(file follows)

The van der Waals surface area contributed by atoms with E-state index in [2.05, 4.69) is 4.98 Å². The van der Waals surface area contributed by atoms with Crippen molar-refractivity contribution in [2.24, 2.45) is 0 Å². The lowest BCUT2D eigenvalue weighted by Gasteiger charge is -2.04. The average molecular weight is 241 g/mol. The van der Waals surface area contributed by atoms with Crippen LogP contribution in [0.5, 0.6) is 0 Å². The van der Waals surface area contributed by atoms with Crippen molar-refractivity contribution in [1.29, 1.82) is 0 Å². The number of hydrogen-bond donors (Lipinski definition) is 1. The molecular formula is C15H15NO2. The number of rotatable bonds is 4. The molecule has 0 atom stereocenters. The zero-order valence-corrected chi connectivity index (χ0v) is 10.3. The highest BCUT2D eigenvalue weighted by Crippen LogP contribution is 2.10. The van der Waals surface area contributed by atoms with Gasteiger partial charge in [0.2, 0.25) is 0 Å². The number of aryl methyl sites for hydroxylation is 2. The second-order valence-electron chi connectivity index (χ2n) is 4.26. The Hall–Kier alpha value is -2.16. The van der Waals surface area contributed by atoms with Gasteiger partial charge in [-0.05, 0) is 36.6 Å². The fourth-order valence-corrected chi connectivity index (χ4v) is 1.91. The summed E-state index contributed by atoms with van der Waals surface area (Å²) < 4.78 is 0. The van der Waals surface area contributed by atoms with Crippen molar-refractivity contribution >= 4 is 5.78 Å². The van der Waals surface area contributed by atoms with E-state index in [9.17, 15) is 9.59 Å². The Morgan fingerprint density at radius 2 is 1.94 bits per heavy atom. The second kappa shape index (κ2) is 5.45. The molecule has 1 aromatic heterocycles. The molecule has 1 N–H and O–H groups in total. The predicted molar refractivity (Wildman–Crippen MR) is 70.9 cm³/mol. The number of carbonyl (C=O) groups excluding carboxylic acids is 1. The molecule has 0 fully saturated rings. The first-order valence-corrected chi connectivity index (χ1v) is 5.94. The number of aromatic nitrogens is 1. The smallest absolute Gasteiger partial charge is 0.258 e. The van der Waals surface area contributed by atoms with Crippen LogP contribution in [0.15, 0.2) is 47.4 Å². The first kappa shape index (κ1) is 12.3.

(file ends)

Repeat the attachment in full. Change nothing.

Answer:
The van der Waals surface area contributed by atoms with E-state index in [2.05, 4.69) is 4.98 Å². The van der Waals surface area contributed by atoms with Crippen molar-refractivity contribution in [2.24, 2.45) is 0 Å². The lowest BCUT2D eigenvalue weighted by Gasteiger charge is -2.04. The average molecular weight is 241 g/mol. The van der Waals surface area contributed by atoms with Crippen LogP contribution in [0.5, 0.6) is 0 Å². The van der Waals surface area contributed by atoms with Crippen molar-refractivity contribution in [1.29, 1.82) is 0 Å². The number of hydrogen-bond donors (Lipinski definition) is 1. The molecular formula is C15H15NO2. The number of rotatable bonds is 4. The molecule has 0 atom stereocenters. The zero-order valence-corrected chi connectivity index (χ0v) is 10.3. The highest BCUT2D eigenvalue weighted by Crippen LogP contribution is 2.10. The van der Waals surface area contributed by atoms with Gasteiger partial charge in [0.2, 0.25) is 0 Å². The number of aryl methyl sites for hydroxylation is 2. The second-order valence-electron chi connectivity index (χ2n) is 4.26. The Hall–Kier alpha value is -2.16. The van der Waals surface area contributed by atoms with Gasteiger partial charge in [-0.05, 0) is 36.6 Å². The fourth-order valence-corrected chi connectivity index (χ4v) is 1.91. The summed E-state index contributed by atoms with van der Waals surface area (Å²) < 4.78 is 0. The van der Waals surface area contributed by atoms with Crippen molar-refractivity contribution >= 4 is 5.78 Å². The van der Waals surface area contributed by atoms with E-state index in [9.17, 15) is 9.59 Å². The Morgan fingerprint density at radius 2 is 1.94 bits per heavy atom. The second kappa shape index (κ2) is 5.45. The molecule has 1 aromatic heterocycles. The molecule has 1 N–H and O–H groups in total. The predicted molar refractivity (Wildman–Crippen MR) is 70.9 cm³/mol. The number of carbonyl (C=O) groups excluding carboxylic acids is 1. The molecule has 0 fully saturated rings. The first-order valence-corrected chi connectivity index (χ1v) is 5.94. The number of aromatic nitrogens is 1. The smallest absolute Gasteiger partial charge is 0.258 e. The van der Waals surface area contributed by atoms with Crippen LogP contribution in [0.15, 0.2) is 47.4 Å². The first kappa shape index (κ1) is 12.3.